Torres agreed with defendants that the only similarity between the two tracks -- the lyric “walk it like I talk it” -- is a “short and commonplace phrase” that is not protectable under copyright law. She additionally noted that because the phrase was used in a variety of other songs recorded prior to Pickett’s -- including Paul Wall’s “March ‘n’ Step,” Young Jeezy’s “3 A.M.” and Wiz Khalifa’s “Be Easy” -- the phrase is not original to him and therefore does not qualify for copyright protection.
“The only meaningful similarity between Plaintiff’s Work and Defendant’s Work is that the lyrics ‘walk it like I talk it’ form each song’s chorus, or hook,” the decision reads. “Having carefully listened to the two songs, the Court concludes that the similarity between the two works concerns only ‘unprotectible elements’ of Plaintiff’s Work.”
Torres additionally dismissed the complaint on grounds that Pickett failed to properly register a copyright for the composition prior to filing the suit, which is required for a copyright complaint to move forward.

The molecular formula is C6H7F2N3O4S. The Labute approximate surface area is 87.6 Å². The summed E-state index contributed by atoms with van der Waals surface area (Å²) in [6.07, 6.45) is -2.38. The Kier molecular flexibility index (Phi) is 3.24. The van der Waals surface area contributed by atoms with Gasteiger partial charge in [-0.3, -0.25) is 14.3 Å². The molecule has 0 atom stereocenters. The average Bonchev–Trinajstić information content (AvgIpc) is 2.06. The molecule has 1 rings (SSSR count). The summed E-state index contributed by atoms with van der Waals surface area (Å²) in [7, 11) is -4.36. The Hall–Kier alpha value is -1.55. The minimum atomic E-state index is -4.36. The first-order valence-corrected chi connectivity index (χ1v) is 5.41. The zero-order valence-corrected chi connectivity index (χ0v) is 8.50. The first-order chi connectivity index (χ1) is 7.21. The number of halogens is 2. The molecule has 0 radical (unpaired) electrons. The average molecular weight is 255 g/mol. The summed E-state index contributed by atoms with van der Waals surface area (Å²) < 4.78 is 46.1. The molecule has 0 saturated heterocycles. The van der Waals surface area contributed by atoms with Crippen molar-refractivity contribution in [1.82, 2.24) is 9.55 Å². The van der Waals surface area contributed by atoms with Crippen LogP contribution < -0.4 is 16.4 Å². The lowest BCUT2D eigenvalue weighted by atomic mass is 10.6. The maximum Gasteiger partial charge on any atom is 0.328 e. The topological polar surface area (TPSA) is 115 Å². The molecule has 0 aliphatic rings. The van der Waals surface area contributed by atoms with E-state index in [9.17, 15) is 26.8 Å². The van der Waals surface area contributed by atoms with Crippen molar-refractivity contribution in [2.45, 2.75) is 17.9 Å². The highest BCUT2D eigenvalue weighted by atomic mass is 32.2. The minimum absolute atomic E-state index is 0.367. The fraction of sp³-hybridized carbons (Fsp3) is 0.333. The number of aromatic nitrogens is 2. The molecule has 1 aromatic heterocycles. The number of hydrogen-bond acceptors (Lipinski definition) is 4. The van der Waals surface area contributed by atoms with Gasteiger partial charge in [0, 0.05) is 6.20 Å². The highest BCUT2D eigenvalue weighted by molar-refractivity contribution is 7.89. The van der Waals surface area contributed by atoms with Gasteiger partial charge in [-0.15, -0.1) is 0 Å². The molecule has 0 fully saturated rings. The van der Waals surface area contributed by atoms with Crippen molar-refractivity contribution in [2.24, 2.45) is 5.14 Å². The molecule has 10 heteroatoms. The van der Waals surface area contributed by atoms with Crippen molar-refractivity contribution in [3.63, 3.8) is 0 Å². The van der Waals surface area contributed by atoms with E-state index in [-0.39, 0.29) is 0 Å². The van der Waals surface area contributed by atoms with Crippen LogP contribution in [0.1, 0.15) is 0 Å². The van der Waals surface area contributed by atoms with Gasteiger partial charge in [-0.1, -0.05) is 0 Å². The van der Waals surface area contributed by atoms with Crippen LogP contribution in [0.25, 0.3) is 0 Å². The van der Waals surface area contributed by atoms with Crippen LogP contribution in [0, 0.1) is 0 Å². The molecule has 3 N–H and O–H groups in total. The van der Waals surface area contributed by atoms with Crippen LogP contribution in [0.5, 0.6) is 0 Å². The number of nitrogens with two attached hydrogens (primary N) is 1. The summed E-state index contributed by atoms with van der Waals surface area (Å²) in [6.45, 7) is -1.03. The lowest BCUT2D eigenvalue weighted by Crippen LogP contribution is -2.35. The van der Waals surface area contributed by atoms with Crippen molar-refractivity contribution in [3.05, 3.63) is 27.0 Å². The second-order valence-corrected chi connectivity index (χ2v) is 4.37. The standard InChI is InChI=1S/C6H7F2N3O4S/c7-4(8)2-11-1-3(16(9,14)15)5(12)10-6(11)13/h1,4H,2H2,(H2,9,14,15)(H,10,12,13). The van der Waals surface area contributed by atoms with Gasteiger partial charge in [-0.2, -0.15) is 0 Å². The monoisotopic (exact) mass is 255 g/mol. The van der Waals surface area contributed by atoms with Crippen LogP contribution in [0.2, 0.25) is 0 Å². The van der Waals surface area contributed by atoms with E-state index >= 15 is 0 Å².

In a statement sent to Billboard, Pickett's lawyer Dana Whitfield said the rapper's legal team is "exploring options for an appeal" of the decision.
Migos consists of Quavious Marshall (aka Quavo), Kiari Cephus (aka Offset) and Kirsnick Ball (aka Takeoff). Other defendants named in Pickett's suit include the group’s record label Quality Control Music, distributor Capitol Records, Migos Touring Inc. and “Walk It Talk It” producers Joshua Parker (aka OG Parker) and Grant Decouto (aka Deko).
“Walk It Talk It” features guest vocals from Drake and peaked at No. 10 on the Billboard Hot 100.